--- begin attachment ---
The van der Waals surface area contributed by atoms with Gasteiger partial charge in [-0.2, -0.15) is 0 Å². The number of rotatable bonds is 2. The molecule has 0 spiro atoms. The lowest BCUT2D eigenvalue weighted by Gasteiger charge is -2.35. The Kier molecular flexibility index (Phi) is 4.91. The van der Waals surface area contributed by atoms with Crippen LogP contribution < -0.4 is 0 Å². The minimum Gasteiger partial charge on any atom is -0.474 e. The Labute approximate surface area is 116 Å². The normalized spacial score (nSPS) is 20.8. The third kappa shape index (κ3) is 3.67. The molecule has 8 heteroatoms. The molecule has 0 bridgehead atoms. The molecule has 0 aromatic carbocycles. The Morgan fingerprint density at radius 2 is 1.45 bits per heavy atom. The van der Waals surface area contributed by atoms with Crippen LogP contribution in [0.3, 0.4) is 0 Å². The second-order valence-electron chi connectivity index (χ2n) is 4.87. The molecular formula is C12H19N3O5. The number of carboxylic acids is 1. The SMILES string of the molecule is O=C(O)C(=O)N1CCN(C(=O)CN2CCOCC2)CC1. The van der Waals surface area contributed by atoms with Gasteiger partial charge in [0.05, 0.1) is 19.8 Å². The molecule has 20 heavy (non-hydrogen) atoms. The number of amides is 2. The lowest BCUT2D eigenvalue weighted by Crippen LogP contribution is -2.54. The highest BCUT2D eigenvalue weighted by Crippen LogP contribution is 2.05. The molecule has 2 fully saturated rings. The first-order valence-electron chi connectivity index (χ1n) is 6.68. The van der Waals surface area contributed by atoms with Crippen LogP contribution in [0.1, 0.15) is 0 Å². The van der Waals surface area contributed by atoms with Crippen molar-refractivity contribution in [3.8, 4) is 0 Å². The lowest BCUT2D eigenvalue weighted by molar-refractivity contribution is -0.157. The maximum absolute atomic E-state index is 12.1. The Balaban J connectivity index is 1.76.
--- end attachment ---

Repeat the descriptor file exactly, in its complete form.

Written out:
The van der Waals surface area contributed by atoms with Gasteiger partial charge in [-0.2, -0.15) is 0 Å². The number of rotatable bonds is 2. The molecule has 0 spiro atoms. The lowest BCUT2D eigenvalue weighted by Gasteiger charge is -2.35. The Kier molecular flexibility index (Phi) is 4.91. The van der Waals surface area contributed by atoms with Crippen LogP contribution < -0.4 is 0 Å². The minimum Gasteiger partial charge on any atom is -0.474 e. The Labute approximate surface area is 116 Å². The normalized spacial score (nSPS) is 20.8. The third kappa shape index (κ3) is 3.67. The molecule has 8 heteroatoms. The molecule has 0 bridgehead atoms. The molecule has 0 aromatic carbocycles. The Morgan fingerprint density at radius 2 is 1.45 bits per heavy atom. The van der Waals surface area contributed by atoms with Crippen LogP contribution in [0.3, 0.4) is 0 Å². The second-order valence-electron chi connectivity index (χ2n) is 4.87. The molecular formula is C12H19N3O5. The number of carboxylic acids is 1. The SMILES string of the molecule is O=C(O)C(=O)N1CCN(C(=O)CN2CCOCC2)CC1. The van der Waals surface area contributed by atoms with Gasteiger partial charge in [0.05, 0.1) is 19.8 Å². The molecule has 20 heavy (non-hydrogen) atoms. The number of amides is 2. The lowest BCUT2D eigenvalue weighted by Crippen LogP contribution is -2.54. The highest BCUT2D eigenvalue weighted by Crippen LogP contribution is 2.05. The molecule has 2 fully saturated rings. The first-order valence-electron chi connectivity index (χ1n) is 6.68. The van der Waals surface area contributed by atoms with Crippen LogP contribution in [0.1, 0.15) is 0 Å². The van der Waals surface area contributed by atoms with Crippen molar-refractivity contribution in [3.8, 4) is 0 Å². The lowest BCUT2D eigenvalue weighted by molar-refractivity contribution is -0.157. The maximum absolute atomic E-state index is 12.1. The Balaban J connectivity index is 1.76.